The Human Rights Campaign expressed disappointment today by the
lack of money appropriated by Congress for fiscal year 2002 HIV/AIDS
programs. With new infections on the rise, the resources provided remain
inadequate to keep pace with the growing need, particularly prevention, care
and treatment, HRC asserts.
"While we are appreciative of the efforts of our allies on the Hill
to work for the increases these critical programs have received, we urge the
president and Congress to recognize that our nation's response to the
domestic and global epidemic must be strong and comprehensive," said Winnie
Stachelberg, HRC's political director. "We hope to work with the
administration on next year's budget recommendations to ensure that the men,
women and children living with HIV and the AIDS are taken care of."
The Ryan White CARE Act received an increase of $103.1 million over
the President's request of $1.8 billion. This additional money brings
funding for the bipartisan-supported CARE Act to $1.9 billion for fiscal
year 2002. Unfortunately, the increase for the AIDS Drug Assistance Program
(ADAP) falls woefully short at $50 million, $40 million of which will be
used to account for the rising costs of medication.
"We are disappointed with the inadequate response because the need
for increased funding for HIV and AIDS has never been greater," said HRC
Senior Policy Advocate Chris topher Labonte. "More and more states are being
forced to further limit and in some cases close their ADAP programs to new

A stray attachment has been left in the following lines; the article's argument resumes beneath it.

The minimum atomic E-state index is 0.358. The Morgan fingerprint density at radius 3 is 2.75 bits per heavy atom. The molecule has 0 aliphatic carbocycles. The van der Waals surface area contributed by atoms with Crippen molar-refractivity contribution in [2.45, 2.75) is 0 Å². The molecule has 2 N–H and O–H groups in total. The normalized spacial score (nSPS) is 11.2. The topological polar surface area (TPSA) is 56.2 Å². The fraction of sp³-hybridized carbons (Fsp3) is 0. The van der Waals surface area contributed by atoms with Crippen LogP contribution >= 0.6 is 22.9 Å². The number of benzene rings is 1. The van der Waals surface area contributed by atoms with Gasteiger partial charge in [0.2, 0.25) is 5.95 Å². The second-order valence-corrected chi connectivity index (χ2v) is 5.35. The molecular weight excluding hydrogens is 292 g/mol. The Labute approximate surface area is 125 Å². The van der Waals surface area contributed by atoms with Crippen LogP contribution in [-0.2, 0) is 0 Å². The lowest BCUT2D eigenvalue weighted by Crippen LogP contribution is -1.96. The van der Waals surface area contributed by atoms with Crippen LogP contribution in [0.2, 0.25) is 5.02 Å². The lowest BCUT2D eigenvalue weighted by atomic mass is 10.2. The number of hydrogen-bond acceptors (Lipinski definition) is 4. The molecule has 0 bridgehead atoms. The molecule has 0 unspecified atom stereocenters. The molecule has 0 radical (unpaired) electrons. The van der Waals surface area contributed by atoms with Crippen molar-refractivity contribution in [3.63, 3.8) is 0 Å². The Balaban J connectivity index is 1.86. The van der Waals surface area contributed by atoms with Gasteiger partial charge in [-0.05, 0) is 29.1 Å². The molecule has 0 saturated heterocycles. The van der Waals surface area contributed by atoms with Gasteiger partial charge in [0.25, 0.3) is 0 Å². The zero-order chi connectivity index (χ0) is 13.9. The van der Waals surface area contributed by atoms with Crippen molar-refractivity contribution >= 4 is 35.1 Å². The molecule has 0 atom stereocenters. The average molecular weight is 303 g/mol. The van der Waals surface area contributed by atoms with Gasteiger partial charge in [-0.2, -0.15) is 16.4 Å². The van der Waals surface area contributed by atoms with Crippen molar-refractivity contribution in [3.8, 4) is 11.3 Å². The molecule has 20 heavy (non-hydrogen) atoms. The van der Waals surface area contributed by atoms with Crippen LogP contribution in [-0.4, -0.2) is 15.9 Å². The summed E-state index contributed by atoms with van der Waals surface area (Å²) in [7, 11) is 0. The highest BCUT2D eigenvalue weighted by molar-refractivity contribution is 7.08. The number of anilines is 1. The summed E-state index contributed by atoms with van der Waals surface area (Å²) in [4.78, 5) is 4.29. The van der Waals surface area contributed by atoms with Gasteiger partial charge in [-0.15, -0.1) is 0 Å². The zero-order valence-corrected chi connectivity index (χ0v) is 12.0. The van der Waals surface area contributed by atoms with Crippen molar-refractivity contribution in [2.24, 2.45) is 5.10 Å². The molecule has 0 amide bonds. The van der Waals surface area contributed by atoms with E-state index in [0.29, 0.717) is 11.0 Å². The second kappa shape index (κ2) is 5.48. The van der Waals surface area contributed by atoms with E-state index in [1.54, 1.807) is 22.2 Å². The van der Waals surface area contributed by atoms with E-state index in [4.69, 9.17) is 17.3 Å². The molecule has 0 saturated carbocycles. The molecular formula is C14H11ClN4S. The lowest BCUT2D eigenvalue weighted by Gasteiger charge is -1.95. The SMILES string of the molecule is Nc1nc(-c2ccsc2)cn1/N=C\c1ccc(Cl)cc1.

enrollment because of increased need and too little money from the federal
Increased spending on prevention for FY 2002 is $38 million for the
Centers for Disease Control and Prevention (CDC), for a total of $691.5
million. This is clearly not enough to implement the CDC's 5 year plan for
prevention, says HRC.
According to the Centers for Disease Control and Prevention (CDC),
the number of people living with AIDS in the United States increased 33
percent between 1996 and 1999. Between June 1999 and June 2000, the number
of people living with HIV or AIDS reported to the CDC increased an
additional 10 percent. There are an estimated 312,000 people living with
AIDS in the United States, and the CDC estimates as many as 900,000
Americans are infected with HIV. For African-Americans, AIDS is the leading
cause of death in the 25-44 age group.
"There are still 40,000 new infections each year and the epidemic
continues to disproportionately impact communities of color, particularly
young gay and bisexual men of color," said Labonte. "The CDC must receive
the tools necessary to achieve their goals of significantly reducing new HIV
infections over the next five years."
On a positive note, there was a bipartisan commitment to increase
research money at the National Institutes of Health, which received an
increase of $3 billion over last year.
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